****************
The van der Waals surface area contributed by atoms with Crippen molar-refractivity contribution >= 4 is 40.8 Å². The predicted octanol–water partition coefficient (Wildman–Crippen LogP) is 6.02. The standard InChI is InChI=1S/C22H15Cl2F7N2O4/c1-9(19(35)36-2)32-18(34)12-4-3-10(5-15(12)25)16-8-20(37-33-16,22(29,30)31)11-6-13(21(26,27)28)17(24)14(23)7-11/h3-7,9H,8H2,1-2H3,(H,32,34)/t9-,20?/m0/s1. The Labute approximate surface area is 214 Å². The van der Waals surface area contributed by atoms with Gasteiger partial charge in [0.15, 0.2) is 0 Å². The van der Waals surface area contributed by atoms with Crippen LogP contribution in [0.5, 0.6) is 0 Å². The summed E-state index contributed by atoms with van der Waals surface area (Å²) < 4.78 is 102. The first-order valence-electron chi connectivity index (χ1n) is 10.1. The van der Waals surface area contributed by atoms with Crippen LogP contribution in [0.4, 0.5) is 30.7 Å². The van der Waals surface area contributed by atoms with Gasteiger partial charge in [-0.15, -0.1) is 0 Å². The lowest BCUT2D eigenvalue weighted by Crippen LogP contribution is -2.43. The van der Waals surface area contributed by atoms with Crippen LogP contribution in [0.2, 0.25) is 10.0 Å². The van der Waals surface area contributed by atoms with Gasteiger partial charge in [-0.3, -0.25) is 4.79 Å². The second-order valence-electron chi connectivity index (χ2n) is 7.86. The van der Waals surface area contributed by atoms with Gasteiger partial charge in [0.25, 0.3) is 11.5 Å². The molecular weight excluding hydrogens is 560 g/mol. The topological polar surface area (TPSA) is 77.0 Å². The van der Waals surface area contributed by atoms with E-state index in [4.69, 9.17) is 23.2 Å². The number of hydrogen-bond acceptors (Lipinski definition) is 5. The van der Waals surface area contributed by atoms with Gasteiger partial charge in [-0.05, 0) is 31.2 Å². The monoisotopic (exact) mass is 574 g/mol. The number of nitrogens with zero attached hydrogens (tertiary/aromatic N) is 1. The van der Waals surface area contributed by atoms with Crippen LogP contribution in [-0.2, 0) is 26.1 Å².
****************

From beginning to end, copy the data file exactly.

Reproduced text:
The van der Waals surface area contributed by atoms with Crippen molar-refractivity contribution >= 4 is 40.8 Å². The predicted octanol–water partition coefficient (Wildman–Crippen LogP) is 6.02. The standard InChI is InChI=1S/C22H15Cl2F7N2O4/c1-9(19(35)36-2)32-18(34)12-4-3-10(5-15(12)25)16-8-20(37-33-16,22(29,30)31)11-6-13(21(26,27)28)17(24)14(23)7-11/h3-7,9H,8H2,1-2H3,(H,32,34)/t9-,20?/m0/s1. The Labute approximate surface area is 214 Å². The van der Waals surface area contributed by atoms with Gasteiger partial charge in [0.15, 0.2) is 0 Å². The van der Waals surface area contributed by atoms with Crippen LogP contribution in [0.5, 0.6) is 0 Å². The summed E-state index contributed by atoms with van der Waals surface area (Å²) < 4.78 is 102. The first-order valence-electron chi connectivity index (χ1n) is 10.1. The van der Waals surface area contributed by atoms with Crippen LogP contribution in [0.4, 0.5) is 30.7 Å². The van der Waals surface area contributed by atoms with Gasteiger partial charge in [-0.15, -0.1) is 0 Å². The lowest BCUT2D eigenvalue weighted by Crippen LogP contribution is -2.43. The van der Waals surface area contributed by atoms with Crippen LogP contribution in [0.2, 0.25) is 10.0 Å². The van der Waals surface area contributed by atoms with Gasteiger partial charge in [-0.3, -0.25) is 4.79 Å². The second-order valence-electron chi connectivity index (χ2n) is 7.86. The van der Waals surface area contributed by atoms with Gasteiger partial charge in [0.25, 0.3) is 11.5 Å². The molecular weight excluding hydrogens is 560 g/mol. The topological polar surface area (TPSA) is 77.0 Å². The van der Waals surface area contributed by atoms with E-state index in [4.69, 9.17) is 23.2 Å². The number of hydrogen-bond acceptors (Lipinski definition) is 5. The van der Waals surface area contributed by atoms with Gasteiger partial charge in [-0.05, 0) is 31.2 Å². The monoisotopic (exact) mass is 574 g/mol. The number of nitrogens with zero attached hydrogens (tertiary/aromatic N) is 1. The van der Waals surface area contributed by atoms with Crippen LogP contribution in [-0.2, 0) is 26.1 Å².